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Scottish geographical magazine (1885) (14783896032)

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Scottish geographical magazine (1885) (14783896032)

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Identifier: scottishgeograph18scotuoft (find matches)
Title: Scottish geographical magazine
Year: 1885 (1880s)
Authors: Scottish Geographical Society Royal Scottish Geographical Society
Subjects: Geography
Publisher: Edinburgh, Royal Scottish Geographical Society
Contributing Library: Robarts - University of Toronto
Digitizing Sponsor: University of Toronto

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ovegroundin parts, and then flow underground, which has the advantage of savingimmense loss by evaporation. Further inland the characteristics of the country are to a consider-able extent similar to those of Southern Persia, except that the altitudeof the mountain chains is not so great. As cultivation depends onirrigation, the absence of ranges sufficiently lofty to serve as store-houses for snow results in the encroachment of the Lut much furthersouth. Indeed the eastern border of the Kerman province is separatedfrom Baluchistan by a section of this desert some 200 miles inwidth, which is again an important factor in the history of SouthernPersia. I now turn to the Helmand delta (see Map), concerning the variablelower course of which I gained some interesting details when foundingthe consulate in Sistan nearly four years ago. Before describing thisinteresting example of what may be defined as the effect of histoiyon geography, I propose to make a few remarks on this famous province.
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Stale of £ngli;«li Miles~$> ioo i C4E0GRAPHY OF SOUTHERN PERSIA AS AFFECTING ITS HISTORY. G21 Sistiin, that is to say, the lake and delta formed by the discharge ofthe Helmand and other less important rivers, was at some remoteperiod one vast lake. Land was formed by the detritus brought downby the various rivers (of which the Helmand is by far the most im-portant) along the northern portion of this lake, but this is now desert,while inhabited Sist.in to the south was formed by the drying up of thelake itself owing to the decreased volume of the river, and perhaps alsoby the use of the water for purposes of cultivation. Sistan of to-day has water on three sides for part of the year, theHelmand forming its eastern boundary, while to the north and west liesthe hdmun or lagoon (see Fig.). To the south-east of inhabited Sistan issituated the Gaud-i-Zirra or Hollow of Zirra, which is connected with thelagoon by the Shela, a watercourse 350 yards wide, with banks 50 feethigh, where I c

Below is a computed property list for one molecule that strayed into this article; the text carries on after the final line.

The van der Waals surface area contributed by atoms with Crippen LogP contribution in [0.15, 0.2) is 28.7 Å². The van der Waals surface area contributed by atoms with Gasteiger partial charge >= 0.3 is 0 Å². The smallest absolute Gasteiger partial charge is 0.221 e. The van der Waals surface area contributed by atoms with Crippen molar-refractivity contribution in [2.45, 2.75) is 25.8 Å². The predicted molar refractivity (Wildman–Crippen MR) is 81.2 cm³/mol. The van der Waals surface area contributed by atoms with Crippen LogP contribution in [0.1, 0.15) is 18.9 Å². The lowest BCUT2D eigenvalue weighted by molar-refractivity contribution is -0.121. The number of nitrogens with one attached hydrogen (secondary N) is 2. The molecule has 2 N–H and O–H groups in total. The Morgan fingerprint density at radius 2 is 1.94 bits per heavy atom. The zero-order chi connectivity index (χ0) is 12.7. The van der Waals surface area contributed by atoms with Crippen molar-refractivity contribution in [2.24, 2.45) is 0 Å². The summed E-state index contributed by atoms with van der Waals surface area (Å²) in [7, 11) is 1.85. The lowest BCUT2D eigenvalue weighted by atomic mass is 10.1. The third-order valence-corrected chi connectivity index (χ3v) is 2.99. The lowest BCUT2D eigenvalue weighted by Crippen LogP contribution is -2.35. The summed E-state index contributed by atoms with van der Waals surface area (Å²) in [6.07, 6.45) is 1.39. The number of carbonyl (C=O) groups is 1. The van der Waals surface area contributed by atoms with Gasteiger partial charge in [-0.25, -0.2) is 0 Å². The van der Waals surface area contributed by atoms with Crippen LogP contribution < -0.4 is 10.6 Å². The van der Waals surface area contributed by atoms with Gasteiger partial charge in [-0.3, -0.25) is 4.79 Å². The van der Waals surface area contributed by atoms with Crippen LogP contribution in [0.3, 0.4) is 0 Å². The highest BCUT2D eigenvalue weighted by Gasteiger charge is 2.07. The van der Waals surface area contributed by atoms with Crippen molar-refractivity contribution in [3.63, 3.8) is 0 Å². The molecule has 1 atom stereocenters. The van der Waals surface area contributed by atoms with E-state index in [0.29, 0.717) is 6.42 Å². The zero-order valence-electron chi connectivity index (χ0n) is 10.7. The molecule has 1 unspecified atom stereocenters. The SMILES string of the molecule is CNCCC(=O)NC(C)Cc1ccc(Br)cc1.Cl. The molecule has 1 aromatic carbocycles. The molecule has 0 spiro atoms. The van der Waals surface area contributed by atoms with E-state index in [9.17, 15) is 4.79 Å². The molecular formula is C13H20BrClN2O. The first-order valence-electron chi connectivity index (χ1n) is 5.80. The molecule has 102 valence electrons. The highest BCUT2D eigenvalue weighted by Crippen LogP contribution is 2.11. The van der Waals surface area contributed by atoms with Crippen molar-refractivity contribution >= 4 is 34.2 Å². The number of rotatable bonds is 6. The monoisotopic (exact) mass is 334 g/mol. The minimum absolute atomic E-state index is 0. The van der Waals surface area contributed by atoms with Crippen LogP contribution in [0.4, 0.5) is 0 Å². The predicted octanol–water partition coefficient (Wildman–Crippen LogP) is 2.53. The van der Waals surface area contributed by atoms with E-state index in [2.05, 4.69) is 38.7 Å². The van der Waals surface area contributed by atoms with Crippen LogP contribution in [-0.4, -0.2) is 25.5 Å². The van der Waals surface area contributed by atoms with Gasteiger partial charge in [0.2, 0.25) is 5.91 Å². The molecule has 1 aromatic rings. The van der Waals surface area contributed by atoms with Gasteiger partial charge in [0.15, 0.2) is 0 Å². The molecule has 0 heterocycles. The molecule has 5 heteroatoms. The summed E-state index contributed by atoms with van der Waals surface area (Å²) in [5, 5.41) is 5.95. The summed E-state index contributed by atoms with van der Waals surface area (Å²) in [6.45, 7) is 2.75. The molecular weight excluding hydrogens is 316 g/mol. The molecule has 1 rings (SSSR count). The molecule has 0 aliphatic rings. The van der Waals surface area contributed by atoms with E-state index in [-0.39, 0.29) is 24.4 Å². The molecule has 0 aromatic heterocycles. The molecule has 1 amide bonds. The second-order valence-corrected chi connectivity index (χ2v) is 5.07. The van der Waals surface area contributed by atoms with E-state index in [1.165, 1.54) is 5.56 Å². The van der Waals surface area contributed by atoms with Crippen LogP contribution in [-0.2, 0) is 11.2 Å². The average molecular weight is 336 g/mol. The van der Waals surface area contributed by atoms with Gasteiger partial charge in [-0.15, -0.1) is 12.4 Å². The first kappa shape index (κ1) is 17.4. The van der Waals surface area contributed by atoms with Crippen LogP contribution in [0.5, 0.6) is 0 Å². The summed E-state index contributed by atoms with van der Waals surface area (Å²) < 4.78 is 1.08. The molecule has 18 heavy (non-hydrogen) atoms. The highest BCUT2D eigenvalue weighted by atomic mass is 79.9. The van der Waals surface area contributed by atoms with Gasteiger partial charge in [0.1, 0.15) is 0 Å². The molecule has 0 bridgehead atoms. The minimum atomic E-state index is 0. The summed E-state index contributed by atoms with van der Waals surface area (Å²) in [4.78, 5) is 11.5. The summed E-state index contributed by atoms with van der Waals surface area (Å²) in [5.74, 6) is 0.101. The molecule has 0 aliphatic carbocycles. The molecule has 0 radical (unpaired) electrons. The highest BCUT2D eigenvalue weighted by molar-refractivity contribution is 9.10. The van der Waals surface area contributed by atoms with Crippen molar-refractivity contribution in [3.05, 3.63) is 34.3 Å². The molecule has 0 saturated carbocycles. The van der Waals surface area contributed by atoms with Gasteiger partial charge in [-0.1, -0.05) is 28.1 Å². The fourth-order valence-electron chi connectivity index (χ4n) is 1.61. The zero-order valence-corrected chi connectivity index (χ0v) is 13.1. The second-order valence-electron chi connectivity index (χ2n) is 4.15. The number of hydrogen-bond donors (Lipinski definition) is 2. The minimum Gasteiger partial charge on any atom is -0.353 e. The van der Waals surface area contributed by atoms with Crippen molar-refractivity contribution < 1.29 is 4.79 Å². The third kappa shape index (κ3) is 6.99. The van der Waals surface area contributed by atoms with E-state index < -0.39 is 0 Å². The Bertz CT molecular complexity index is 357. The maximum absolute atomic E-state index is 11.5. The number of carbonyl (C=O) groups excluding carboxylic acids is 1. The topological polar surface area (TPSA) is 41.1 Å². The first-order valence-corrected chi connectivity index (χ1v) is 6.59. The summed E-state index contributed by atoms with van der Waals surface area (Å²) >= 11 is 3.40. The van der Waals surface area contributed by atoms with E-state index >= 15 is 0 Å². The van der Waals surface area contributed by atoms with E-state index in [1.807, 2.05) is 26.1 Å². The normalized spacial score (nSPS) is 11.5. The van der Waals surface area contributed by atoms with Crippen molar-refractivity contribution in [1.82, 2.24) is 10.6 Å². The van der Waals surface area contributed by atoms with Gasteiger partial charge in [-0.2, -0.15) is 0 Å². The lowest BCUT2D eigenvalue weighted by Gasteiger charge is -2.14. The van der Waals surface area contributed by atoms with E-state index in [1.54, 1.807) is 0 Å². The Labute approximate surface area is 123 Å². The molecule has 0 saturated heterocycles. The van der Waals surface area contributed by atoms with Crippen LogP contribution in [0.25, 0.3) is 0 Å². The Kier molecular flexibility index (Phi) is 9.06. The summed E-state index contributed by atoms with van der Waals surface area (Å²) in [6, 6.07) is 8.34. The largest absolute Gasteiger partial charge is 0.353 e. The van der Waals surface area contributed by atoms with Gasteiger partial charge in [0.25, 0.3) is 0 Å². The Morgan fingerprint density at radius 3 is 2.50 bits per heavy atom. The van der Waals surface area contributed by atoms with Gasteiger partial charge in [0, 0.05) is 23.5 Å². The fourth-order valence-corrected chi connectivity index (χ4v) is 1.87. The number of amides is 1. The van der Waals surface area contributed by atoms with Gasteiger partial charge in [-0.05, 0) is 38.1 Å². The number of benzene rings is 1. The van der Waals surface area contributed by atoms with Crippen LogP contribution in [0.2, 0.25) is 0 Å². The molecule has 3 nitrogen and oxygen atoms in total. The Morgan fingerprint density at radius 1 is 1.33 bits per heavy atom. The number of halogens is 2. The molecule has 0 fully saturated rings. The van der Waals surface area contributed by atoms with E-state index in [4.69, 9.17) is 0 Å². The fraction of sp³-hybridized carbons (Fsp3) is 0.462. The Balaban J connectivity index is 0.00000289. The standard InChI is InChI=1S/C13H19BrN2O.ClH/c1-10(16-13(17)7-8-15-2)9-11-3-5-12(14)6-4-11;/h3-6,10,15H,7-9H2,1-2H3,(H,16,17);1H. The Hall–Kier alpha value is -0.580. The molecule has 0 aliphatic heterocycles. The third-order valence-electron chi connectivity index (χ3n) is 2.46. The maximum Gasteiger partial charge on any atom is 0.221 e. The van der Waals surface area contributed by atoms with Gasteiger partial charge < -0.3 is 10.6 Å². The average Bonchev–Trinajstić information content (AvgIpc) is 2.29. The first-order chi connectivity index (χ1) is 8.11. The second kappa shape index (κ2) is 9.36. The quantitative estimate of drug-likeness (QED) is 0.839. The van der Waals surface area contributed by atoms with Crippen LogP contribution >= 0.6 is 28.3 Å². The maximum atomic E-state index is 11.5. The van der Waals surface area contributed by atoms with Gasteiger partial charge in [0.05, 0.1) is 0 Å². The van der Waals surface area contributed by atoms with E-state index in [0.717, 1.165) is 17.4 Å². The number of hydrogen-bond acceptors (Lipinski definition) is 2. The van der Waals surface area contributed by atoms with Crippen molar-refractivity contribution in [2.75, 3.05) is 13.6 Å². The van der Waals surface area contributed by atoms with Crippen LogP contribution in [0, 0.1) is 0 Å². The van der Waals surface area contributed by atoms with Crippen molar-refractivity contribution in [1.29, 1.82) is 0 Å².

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1885
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University of Toronto
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scottish geographical magazine 1885
scottish geographical magazine 1885